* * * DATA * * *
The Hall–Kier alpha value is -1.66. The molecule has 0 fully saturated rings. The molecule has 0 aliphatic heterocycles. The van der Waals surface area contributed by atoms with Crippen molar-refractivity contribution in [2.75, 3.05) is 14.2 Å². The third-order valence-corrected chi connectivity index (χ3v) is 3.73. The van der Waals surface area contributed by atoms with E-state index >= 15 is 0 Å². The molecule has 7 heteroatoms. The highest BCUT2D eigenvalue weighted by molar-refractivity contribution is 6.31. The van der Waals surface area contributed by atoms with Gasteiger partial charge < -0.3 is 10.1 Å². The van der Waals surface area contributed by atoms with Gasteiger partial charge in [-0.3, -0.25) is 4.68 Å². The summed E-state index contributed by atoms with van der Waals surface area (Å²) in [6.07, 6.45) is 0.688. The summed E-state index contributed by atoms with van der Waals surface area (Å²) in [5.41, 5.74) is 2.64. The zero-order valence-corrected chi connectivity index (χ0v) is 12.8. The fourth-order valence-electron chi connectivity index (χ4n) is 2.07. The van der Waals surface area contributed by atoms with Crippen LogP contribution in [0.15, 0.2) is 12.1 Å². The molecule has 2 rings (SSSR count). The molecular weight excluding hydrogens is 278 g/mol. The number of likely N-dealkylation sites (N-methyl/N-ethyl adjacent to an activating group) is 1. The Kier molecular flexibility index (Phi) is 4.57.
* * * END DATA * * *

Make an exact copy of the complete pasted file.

The Hall–Kier alpha value is -1.66. The molecule has 0 fully saturated rings. The molecule has 0 aliphatic heterocycles. The van der Waals surface area contributed by atoms with Crippen molar-refractivity contribution in [2.75, 3.05) is 14.2 Å². The third-order valence-corrected chi connectivity index (χ3v) is 3.73. The van der Waals surface area contributed by atoms with E-state index >= 15 is 0 Å². The molecule has 7 heteroatoms. The highest BCUT2D eigenvalue weighted by molar-refractivity contribution is 6.31. The van der Waals surface area contributed by atoms with Gasteiger partial charge < -0.3 is 10.1 Å². The van der Waals surface area contributed by atoms with Gasteiger partial charge in [-0.3, -0.25) is 4.68 Å². The summed E-state index contributed by atoms with van der Waals surface area (Å²) in [6.07, 6.45) is 0.688. The summed E-state index contributed by atoms with van der Waals surface area (Å²) in [5.41, 5.74) is 2.64. The zero-order valence-corrected chi connectivity index (χ0v) is 12.8. The fourth-order valence-electron chi connectivity index (χ4n) is 2.07. The van der Waals surface area contributed by atoms with Crippen LogP contribution in [0.15, 0.2) is 12.1 Å². The molecule has 2 rings (SSSR count). The molecular weight excluding hydrogens is 278 g/mol. The number of likely N-dealkylation sites (N-methyl/N-ethyl adjacent to an activating group) is 1. The Kier molecular flexibility index (Phi) is 4.57.